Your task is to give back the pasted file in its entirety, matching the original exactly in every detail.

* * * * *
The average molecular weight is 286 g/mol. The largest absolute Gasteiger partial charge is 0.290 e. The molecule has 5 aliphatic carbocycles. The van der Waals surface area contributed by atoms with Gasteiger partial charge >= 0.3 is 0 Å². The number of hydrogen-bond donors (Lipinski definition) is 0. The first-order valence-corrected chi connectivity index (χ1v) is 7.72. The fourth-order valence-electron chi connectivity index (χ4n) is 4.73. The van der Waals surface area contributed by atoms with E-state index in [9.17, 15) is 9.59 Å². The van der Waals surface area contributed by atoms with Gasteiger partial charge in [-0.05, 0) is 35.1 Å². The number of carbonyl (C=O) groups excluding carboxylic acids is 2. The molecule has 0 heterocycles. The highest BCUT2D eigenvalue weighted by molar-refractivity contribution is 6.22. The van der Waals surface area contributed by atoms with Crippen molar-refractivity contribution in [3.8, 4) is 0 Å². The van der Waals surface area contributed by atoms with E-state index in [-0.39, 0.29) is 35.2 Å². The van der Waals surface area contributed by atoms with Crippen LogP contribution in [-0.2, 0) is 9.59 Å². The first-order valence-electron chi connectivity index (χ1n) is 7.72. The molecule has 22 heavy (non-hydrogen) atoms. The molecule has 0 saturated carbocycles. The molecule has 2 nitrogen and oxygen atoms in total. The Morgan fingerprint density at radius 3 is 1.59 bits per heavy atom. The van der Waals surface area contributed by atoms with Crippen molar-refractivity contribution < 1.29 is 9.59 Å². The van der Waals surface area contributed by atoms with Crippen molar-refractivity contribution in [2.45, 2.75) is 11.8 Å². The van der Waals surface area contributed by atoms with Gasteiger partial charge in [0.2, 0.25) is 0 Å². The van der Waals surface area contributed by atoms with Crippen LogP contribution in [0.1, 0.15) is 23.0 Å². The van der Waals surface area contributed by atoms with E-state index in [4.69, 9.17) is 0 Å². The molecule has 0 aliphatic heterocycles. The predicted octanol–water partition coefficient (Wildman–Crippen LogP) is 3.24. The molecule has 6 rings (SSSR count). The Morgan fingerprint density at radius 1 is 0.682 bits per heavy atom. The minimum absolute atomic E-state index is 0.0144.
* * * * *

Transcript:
The average molecular weight is 286 g/mol. The largest absolute Gasteiger partial charge is 0.290 e. The molecule has 5 aliphatic carbocycles. The van der Waals surface area contributed by atoms with Gasteiger partial charge >= 0.3 is 0 Å². The number of hydrogen-bond donors (Lipinski definition) is 0. The first-order valence-corrected chi connectivity index (χ1v) is 7.72. The fourth-order valence-electron chi connectivity index (χ4n) is 4.73. The van der Waals surface area contributed by atoms with E-state index in [9.17, 15) is 9.59 Å². The van der Waals surface area contributed by atoms with Gasteiger partial charge in [-0.05, 0) is 35.1 Å². The number of carbonyl (C=O) groups excluding carboxylic acids is 2. The molecule has 0 heterocycles. The highest BCUT2D eigenvalue weighted by molar-refractivity contribution is 6.22. The van der Waals surface area contributed by atoms with Crippen molar-refractivity contribution in [3.8, 4) is 0 Å². The van der Waals surface area contributed by atoms with E-state index in [-0.39, 0.29) is 35.2 Å². The van der Waals surface area contributed by atoms with Crippen LogP contribution in [-0.2, 0) is 9.59 Å². The first-order valence-electron chi connectivity index (χ1n) is 7.72. The molecule has 22 heavy (non-hydrogen) atoms. The molecule has 0 saturated carbocycles. The molecule has 2 nitrogen and oxygen atoms in total. The Morgan fingerprint density at radius 3 is 1.59 bits per heavy atom. The van der Waals surface area contributed by atoms with Crippen molar-refractivity contribution < 1.29 is 9.59 Å². The van der Waals surface area contributed by atoms with Crippen molar-refractivity contribution in [2.45, 2.75) is 11.8 Å². The van der Waals surface area contributed by atoms with Gasteiger partial charge in [0.2, 0.25) is 0 Å². The van der Waals surface area contributed by atoms with Crippen LogP contribution in [0.1, 0.15) is 23.0 Å². The van der Waals surface area contributed by atoms with E-state index in [4.69, 9.17) is 0 Å². The molecule has 0 aliphatic heterocycles. The predicted octanol–water partition coefficient (Wildman–Crippen LogP) is 3.24. The molecule has 6 rings (SSSR count). The Morgan fingerprint density at radius 1 is 0.682 bits per heavy atom. The minimum absolute atomic E-state index is 0.0144.